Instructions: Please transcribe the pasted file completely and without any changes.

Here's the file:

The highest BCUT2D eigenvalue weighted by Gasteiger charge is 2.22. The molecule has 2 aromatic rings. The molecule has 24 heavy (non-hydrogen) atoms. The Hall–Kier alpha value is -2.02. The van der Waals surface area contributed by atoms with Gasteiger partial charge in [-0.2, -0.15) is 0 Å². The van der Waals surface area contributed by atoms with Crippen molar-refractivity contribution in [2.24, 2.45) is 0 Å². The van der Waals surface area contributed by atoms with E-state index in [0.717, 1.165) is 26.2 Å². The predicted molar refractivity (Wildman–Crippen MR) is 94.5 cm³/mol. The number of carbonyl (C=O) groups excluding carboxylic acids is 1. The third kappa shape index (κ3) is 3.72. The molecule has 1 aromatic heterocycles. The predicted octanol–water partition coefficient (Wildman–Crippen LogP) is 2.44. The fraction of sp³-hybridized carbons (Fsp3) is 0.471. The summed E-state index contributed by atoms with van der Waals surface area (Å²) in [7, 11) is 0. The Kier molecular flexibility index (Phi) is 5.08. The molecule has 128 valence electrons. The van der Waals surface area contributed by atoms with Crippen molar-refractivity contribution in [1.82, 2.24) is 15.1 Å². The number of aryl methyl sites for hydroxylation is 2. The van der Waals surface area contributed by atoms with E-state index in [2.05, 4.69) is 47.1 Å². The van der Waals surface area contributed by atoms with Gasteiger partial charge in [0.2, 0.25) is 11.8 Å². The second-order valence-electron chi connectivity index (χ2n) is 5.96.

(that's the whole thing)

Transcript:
The highest BCUT2D eigenvalue weighted by Gasteiger charge is 2.22. The molecule has 2 aromatic rings. The molecule has 24 heavy (non-hydrogen) atoms. The Hall–Kier alpha value is -2.02. The van der Waals surface area contributed by atoms with Gasteiger partial charge in [-0.2, -0.15) is 0 Å². The van der Waals surface area contributed by atoms with Crippen molar-refractivity contribution in [2.24, 2.45) is 0 Å². The van der Waals surface area contributed by atoms with E-state index in [0.717, 1.165) is 26.2 Å². The predicted molar refractivity (Wildman–Crippen MR) is 94.5 cm³/mol. The number of carbonyl (C=O) groups excluding carboxylic acids is 1. The third kappa shape index (κ3) is 3.72. The molecule has 1 aromatic heterocycles. The predicted octanol–water partition coefficient (Wildman–Crippen LogP) is 2.44. The fraction of sp³-hybridized carbons (Fsp3) is 0.471. The summed E-state index contributed by atoms with van der Waals surface area (Å²) in [7, 11) is 0. The Kier molecular flexibility index (Phi) is 5.08. The molecule has 128 valence electrons. The van der Waals surface area contributed by atoms with Crippen molar-refractivity contribution in [1.82, 2.24) is 15.1 Å². The number of aryl methyl sites for hydroxylation is 2. The van der Waals surface area contributed by atoms with E-state index in [2.05, 4.69) is 47.1 Å². The van der Waals surface area contributed by atoms with Gasteiger partial charge in [0.2, 0.25) is 11.8 Å². The second-order valence-electron chi connectivity index (χ2n) is 5.96.